If Donald J. Trump becomes the Republican nominee for president the two biggest losers will be the nation – which will not see a real, substantive and issue-driven debate in the general election – and the conservative movement. Yes, the Republican Party will suffer a deep and perhaps irreparable rift, but political parties are a mechanical part of the process, they are not an end in and of themselves. What matters more than political parties are the people who run for and hold office, and the philosophy they embrace and the governing record they amass.
There is no question that some Trump supporters are conservative. They describe themselves as conservative, and some even self-identify as “very conservative” when asked by pollsters about their political beliefs. But to be a conservative who supports Trump, you must suspend your beliefs and your principles to back a man who, even now, does not support conservatism as a political philosophy.
One explanation for Trump’s relative popularity among a minority of conservatives (and Republicans for that matter) is that conservatives are upset with the GOP over a real and perceived failure to stand up to President Barack Obama. This frustration manifests itself in a “tear the whole thing down” mentality that supports Trump not because of what he believes or says but because he represents a finger poke in the eye of the Republican Party.
I am all for holding the Republican Party accountable. It must be done for there are numerous weak spines and principle-free individuals who make their home in the GOP merely to secure position, power or prestige. Principles matter nothing to them outside of the principle of self-promotion. And while the GOP is not the conservative movement and vice versa, voting for a liberal candidate only because he has a loud mouth just to “stick it” to the Republican Party is a very foolish strategy.
It is one thing to champion conservative candidates who are running to change the status quo, it is another matter entirely to suspend your conservative principles just to “send a message,” particularly at a time when the Republican Party is slowly being tugged in the direction of conservative principles.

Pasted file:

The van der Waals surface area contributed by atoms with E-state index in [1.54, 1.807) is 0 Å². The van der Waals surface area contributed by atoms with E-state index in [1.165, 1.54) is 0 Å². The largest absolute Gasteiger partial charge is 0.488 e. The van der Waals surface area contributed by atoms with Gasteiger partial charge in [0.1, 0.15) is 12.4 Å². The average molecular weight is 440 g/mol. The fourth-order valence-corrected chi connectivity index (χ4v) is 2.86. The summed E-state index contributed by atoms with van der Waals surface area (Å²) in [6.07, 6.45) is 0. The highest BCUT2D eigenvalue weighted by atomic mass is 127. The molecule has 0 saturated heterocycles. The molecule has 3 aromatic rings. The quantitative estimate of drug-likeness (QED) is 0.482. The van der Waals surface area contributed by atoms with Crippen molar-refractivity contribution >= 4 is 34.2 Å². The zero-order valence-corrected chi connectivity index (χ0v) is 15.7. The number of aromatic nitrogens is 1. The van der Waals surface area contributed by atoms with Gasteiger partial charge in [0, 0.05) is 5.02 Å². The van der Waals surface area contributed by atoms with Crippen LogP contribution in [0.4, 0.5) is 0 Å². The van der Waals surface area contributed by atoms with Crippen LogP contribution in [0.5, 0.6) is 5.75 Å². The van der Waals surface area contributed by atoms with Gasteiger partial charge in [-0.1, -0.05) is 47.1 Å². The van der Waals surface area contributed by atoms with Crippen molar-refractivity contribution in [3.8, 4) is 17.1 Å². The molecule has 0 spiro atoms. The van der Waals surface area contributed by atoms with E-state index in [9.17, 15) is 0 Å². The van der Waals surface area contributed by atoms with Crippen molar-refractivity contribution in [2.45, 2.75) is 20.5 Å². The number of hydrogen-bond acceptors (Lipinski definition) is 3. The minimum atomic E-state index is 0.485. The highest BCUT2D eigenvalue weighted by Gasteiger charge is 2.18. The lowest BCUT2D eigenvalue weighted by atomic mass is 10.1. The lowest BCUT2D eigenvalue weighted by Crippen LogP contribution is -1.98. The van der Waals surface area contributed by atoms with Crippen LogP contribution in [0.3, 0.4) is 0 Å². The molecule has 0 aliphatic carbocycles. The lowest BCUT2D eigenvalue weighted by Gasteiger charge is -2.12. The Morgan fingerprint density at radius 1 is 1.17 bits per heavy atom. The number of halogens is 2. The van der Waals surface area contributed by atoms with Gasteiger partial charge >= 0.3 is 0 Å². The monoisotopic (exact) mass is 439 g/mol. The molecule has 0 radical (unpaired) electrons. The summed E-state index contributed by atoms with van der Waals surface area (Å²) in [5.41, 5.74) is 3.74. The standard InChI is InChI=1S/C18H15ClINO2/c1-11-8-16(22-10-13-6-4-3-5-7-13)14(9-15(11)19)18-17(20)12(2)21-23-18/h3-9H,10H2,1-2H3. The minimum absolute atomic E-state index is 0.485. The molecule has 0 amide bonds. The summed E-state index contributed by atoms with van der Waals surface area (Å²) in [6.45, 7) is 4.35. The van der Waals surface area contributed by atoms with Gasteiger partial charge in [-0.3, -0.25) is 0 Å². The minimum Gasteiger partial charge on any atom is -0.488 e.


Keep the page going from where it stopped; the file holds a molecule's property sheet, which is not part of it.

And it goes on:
Look at the make up of the United States Senate today (disclosure: I support Sen. Ted Cruz for president and I like him as a senator). That body, which used to be home to Republicans like Trent Lott, Arlen Specter, Richard Luger, Jim Jeffords and others is now home to Mike Lee, Rand Paul, Ted Cruz (for now), Ben Sasse, Tom Cotton, and Marco Rubio. Over in the House of Representatives, conservative members pushed Speaker John Boehner out and replaced him with Speaker Paul Ryan, who is certainly far more conservative than Boehner.
Playing hardball in a GOP primary works if the stakes are between a genuine conservative and a defender of the Washington D.C. status quo. Donald Trump may have never held elected office, but he’s no outsider and he’s hardly a champion of conservative values.
Conservatives should recognize that thanks to hard work and strong contrasts, principled men and women are gaining ground in the Republican Party. Is the GOP perfect? Hardly. Do more primary fights need to be waged? Absolutely. But nominating Donald Trump would be a blow not just for the Republican Party, but far more importantly it would undermine the work of rock solid conservatives who have begun to make real inroads.
You can’t change the status quo by voting for someone who unapologetically boasts about all of his years spent advocating for the status quo.